There are mostly men on the site, but women are there.  They have their own rooms or share rooms with other women with a "jill and jill" bathroom share. People generally work within 45 miles or they find other facilities.  The site is zero tolerance -- no alcohol, no firearms, no visitors. The have on-site workout facilities, laundry, and food service.  It's clean, well organized, and safe.  It's the Cadillac of temporary housing.  And I'd try very hard not to ever, ever live there.  While I admit, it's better than some of my college housing, it lacks the sense of free will I had then. 

Bakken Oil Express

Next was a trip to Bakken Oil Express, an oil shipping facility.  It was impressive in its organization and its operation.  It was big, with oil tanks, a rail yard, and lots of trucks.  Oil there moves by unit train, which is 104 cars.  The site has several tanks, and they can store 640k gallons of oil.  Tanks are generally 90k or 105k gallons.  An average truck brings 225 barrels of oil. It takes 17 to 18 hours to load a train, and the site loads about 1.5 trains per day. That is about 685 gallons per car. 

A diesel refinery is supposed to come on line on the site to serve the region, which is expected in December.  The site has about 75 employees, with salaries at $27/hour and up.

The site is  working to upgrade safety, including fire suppression, which it doesn't have now. They are building foaming pipes to help if they have a problem. Right now, the plan in case of fire is to ship out what's possible, and let it burn out.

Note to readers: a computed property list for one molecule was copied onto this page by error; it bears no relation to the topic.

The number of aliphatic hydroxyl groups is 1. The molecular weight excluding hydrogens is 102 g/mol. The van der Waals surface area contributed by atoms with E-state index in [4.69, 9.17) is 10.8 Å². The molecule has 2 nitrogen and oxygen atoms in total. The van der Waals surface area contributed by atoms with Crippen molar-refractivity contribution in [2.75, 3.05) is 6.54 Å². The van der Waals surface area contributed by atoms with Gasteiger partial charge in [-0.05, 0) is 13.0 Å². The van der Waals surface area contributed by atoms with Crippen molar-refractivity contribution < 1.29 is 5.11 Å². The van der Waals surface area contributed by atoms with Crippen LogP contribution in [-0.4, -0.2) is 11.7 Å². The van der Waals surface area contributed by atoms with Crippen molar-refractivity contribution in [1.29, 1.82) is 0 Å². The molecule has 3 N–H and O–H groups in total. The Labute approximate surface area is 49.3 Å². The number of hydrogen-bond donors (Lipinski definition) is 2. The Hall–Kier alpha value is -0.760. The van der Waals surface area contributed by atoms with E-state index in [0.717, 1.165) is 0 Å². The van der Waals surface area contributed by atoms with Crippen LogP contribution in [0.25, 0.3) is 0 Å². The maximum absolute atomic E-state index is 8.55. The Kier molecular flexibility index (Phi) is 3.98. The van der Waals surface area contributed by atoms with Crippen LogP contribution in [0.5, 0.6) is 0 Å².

Theodore Roosevelt National Park 

This is a park you should see. I think I'd say that of all national parks, but I love this one.  The park is facing several challenges.  This includes protecting the "sound scape and sense of solitude," that made Teddy Roosevelt love the place so much. This is a challenge for a park that has major highways running through it and major mineral operations being sought in the nearby land parcels.

The park has done well working with companies, who have responded well to requests to keep noise and other issues away from the park when issues have been raised.  Bakken flaring (or natural gas) has been an issue, too, and the park is working to preserve the night sky.  The area has had (and continues to have ) amazing view of the stars and the night sky, and flaring can cause haze and horizon light that makes the sky less amazing.  They are working on it.  

There is no drilling in the park, but drilling near has impacts, too.  So far, industry, the park, and the community have done well to minimize impacts.  

Tomorrow, we visit more communities, which are widely known to have had even larger impacts than what I have seen so far. The oil boom has been good for the region in many ways, but it's been hard, too.  We're about to get a sense of how hard.  

September 9, 2014 in Current Affairs, Entrepreneurship, Jobs, Joshua P. Fershee | Permalink | Comments (2)